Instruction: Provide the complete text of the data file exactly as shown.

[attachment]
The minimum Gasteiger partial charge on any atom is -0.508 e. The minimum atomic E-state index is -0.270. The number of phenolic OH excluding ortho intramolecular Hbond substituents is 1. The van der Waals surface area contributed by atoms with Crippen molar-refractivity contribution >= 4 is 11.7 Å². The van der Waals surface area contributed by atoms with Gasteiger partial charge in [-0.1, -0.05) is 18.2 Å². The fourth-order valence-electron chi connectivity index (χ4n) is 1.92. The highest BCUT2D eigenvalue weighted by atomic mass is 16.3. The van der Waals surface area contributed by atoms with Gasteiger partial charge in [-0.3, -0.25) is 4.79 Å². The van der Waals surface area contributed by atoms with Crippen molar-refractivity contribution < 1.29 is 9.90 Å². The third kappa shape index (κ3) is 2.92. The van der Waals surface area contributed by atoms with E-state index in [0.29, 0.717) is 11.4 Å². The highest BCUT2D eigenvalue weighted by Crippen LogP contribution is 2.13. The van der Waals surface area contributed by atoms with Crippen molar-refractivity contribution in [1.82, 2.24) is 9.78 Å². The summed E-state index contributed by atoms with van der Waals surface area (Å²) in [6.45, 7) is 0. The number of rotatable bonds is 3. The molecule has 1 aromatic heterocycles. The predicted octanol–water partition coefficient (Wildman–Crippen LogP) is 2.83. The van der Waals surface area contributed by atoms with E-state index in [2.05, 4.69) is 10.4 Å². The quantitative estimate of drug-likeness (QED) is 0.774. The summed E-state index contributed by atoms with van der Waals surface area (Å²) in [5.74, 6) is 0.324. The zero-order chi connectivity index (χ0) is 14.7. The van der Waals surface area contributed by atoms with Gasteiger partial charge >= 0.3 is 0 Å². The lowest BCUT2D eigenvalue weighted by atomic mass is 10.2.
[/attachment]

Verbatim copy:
The minimum Gasteiger partial charge on any atom is -0.508 e. The minimum atomic E-state index is -0.270. The number of phenolic OH excluding ortho intramolecular Hbond substituents is 1. The van der Waals surface area contributed by atoms with Crippen molar-refractivity contribution >= 4 is 11.7 Å². The van der Waals surface area contributed by atoms with Gasteiger partial charge in [-0.1, -0.05) is 18.2 Å². The fourth-order valence-electron chi connectivity index (χ4n) is 1.92. The highest BCUT2D eigenvalue weighted by atomic mass is 16.3. The van der Waals surface area contributed by atoms with Gasteiger partial charge in [-0.3, -0.25) is 4.79 Å². The van der Waals surface area contributed by atoms with Crippen molar-refractivity contribution < 1.29 is 9.90 Å². The third kappa shape index (κ3) is 2.92. The van der Waals surface area contributed by atoms with E-state index in [0.29, 0.717) is 11.4 Å². The highest BCUT2D eigenvalue weighted by Crippen LogP contribution is 2.13. The van der Waals surface area contributed by atoms with Crippen molar-refractivity contribution in [1.82, 2.24) is 9.78 Å². The summed E-state index contributed by atoms with van der Waals surface area (Å²) in [6.45, 7) is 0. The number of rotatable bonds is 3. The molecule has 1 aromatic heterocycles. The predicted octanol–water partition coefficient (Wildman–Crippen LogP) is 2.83. The van der Waals surface area contributed by atoms with E-state index in [2.05, 4.69) is 10.4 Å². The quantitative estimate of drug-likeness (QED) is 0.774. The summed E-state index contributed by atoms with van der Waals surface area (Å²) in [5.74, 6) is 0.324. The zero-order chi connectivity index (χ0) is 14.7. The van der Waals surface area contributed by atoms with Gasteiger partial charge >= 0.3 is 0 Å². The lowest BCUT2D eigenvalue weighted by atomic mass is 10.2.